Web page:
Why use an application server? RRS feed

  • Question

  • My boss wants me to explain to him the advantages of having an application server in our web app. Currently our web app talks directly to SQL Server.

    What are some of the pros and cons of having an application server in this type of application?


    Thursday, December 22, 2005 4:03 AM


All replies

  • There are several reasons why you want to separate your User Interface layer (Web) to your Data layer (SQL Server).

    For example from a scalabiltiy perspective, you could introduce notions of caching and/or you could pool the databases connections so that you can scale out your web farm without increasing the number of connections to the database.

    There are also security advantages, instead of having direct calls to your DB from the Web page which could be prone to SQL injections, you can have a distinct data access layer performing data validation and/or exposing business logic that will  make sure that the text entered on the web form is not used as is in the SQL call,

    There are also advantages in the maintenance and evolution of the code base. Evolution of the application can now be scoped to UI changes, independently from business logic changes, independently from data changes.

    There are many more. Here are a few links that will give you more information http://msdn.microsoft.com/practices/apptype/webapps/default.aspx?pull=/library/en-us/dnpag/html/diforwc.asp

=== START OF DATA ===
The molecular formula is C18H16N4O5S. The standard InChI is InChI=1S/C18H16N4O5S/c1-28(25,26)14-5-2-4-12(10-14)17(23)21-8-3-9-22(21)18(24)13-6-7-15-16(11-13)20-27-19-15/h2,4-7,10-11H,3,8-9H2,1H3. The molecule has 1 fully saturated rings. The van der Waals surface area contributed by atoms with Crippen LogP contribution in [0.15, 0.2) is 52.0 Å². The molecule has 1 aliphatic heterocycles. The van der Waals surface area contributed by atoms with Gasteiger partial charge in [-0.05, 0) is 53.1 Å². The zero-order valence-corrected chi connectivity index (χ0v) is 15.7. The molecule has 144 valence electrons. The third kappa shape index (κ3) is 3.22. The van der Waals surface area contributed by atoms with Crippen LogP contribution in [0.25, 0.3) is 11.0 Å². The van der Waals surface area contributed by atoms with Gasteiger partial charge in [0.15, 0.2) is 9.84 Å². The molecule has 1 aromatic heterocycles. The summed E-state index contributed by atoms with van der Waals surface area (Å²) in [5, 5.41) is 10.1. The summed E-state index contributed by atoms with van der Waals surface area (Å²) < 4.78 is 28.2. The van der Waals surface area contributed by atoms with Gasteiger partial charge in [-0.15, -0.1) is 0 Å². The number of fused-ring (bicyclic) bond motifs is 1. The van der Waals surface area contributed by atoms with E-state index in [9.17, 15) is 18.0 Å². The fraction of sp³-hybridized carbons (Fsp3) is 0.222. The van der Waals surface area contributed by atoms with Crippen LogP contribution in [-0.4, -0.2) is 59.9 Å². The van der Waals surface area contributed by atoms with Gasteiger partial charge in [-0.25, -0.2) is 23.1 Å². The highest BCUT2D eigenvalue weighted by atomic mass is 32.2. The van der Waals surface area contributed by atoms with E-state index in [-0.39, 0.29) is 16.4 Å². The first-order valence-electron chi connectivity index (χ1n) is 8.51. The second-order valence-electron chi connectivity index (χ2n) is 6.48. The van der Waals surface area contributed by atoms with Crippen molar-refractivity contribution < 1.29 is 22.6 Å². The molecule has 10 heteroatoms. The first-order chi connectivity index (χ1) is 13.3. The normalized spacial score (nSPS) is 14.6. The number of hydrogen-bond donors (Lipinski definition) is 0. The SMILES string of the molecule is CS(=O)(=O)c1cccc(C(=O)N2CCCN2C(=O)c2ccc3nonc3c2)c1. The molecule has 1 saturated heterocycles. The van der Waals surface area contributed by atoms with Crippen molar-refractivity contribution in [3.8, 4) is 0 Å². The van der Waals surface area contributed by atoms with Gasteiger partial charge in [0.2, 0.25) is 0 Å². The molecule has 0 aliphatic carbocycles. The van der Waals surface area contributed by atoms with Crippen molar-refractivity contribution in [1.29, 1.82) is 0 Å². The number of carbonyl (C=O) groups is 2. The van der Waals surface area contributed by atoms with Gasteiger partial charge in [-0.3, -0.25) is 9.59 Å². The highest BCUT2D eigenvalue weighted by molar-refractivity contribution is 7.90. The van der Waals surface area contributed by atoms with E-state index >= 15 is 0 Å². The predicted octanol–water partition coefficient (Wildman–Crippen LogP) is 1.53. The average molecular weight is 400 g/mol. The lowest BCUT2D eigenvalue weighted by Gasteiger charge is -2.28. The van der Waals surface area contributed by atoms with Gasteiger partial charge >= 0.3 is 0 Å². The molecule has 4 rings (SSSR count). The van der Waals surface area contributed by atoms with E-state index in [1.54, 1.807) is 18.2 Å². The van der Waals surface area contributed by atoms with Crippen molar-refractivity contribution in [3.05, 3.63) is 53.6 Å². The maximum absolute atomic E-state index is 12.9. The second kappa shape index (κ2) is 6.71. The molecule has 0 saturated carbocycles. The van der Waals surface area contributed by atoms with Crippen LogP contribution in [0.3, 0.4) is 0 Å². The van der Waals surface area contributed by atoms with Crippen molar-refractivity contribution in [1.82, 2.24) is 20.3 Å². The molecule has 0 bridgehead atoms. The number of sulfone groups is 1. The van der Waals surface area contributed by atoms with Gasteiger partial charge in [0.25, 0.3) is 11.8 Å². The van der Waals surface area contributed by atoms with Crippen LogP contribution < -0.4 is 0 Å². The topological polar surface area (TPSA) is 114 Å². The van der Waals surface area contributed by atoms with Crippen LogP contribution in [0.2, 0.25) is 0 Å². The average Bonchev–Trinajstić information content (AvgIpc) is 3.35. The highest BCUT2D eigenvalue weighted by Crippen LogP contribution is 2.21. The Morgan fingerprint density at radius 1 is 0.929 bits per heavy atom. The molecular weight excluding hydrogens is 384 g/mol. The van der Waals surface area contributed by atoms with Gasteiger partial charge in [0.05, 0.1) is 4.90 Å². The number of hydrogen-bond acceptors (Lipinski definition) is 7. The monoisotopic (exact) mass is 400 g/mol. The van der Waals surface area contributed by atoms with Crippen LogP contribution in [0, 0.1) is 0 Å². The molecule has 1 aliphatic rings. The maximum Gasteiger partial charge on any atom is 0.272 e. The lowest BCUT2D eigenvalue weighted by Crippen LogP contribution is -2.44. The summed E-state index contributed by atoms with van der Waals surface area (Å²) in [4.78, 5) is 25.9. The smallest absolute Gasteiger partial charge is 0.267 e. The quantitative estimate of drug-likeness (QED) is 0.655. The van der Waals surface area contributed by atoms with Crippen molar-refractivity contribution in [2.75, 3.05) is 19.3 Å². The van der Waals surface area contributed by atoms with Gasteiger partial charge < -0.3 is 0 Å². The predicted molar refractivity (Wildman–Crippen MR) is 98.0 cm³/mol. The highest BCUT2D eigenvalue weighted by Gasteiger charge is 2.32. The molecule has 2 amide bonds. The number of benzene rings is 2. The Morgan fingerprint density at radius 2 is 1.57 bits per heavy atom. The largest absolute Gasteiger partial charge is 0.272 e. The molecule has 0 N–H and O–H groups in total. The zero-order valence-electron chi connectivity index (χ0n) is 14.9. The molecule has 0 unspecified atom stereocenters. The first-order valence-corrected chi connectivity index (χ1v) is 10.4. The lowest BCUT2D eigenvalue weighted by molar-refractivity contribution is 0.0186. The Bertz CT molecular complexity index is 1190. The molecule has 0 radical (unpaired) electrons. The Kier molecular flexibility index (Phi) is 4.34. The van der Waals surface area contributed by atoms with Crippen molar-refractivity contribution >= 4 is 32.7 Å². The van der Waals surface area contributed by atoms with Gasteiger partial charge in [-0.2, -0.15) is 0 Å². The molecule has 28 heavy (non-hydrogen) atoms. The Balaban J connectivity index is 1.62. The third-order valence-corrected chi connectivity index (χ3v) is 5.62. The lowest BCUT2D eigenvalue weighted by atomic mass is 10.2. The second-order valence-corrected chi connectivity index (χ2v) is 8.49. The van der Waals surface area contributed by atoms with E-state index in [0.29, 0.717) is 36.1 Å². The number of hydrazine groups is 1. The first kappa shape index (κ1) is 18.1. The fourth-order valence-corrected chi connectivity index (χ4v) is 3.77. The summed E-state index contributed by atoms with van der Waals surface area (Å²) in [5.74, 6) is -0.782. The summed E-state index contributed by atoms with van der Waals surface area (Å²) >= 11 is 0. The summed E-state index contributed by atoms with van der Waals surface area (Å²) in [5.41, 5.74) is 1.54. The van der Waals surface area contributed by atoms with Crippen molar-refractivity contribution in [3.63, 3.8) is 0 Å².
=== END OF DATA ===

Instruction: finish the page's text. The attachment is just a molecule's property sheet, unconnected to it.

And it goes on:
Hope this helps,



    Thursday, December 22, 2005 9:56 PM
  • Keep in mind that while having a layered architecture is a great idea putting your business logic on a seperate application server is not always advisable.  You suffer a large performance penalty in doing so.  In general I would advise keeping your business logic on the web server unless there is a compelling reason to move it to a seperate app server. 
    Thursday, January 5, 2006 12:23 AM
  • There are two different concerns that you have to consider answering this question.

    #1 is whether or not it is advantageous to have a 3-layered logical architecture: Web server - application - SQL server.  The 3 (multi)- layered logical architecture is a well known pattern; and as gianpaolo mentioned the main advantage is the scalability and code maintenance.

    However, the implementation of the 3 layers does not necessarily need 3 computers.  The application may be running on the DB Server or Web server computer.  In fact, you can have all of them running on the same computer or have several computers for each layer.

    Issue #2.  Do you want to have all layers implemented on separate computers?  That basically depends on the size of the system.  If the design is done correctly, it will not be difficult to deploy the appliaction on the separate computer. Advantages? Well, the security concerns have been mentioned. Performance as well, and, again, maintenance.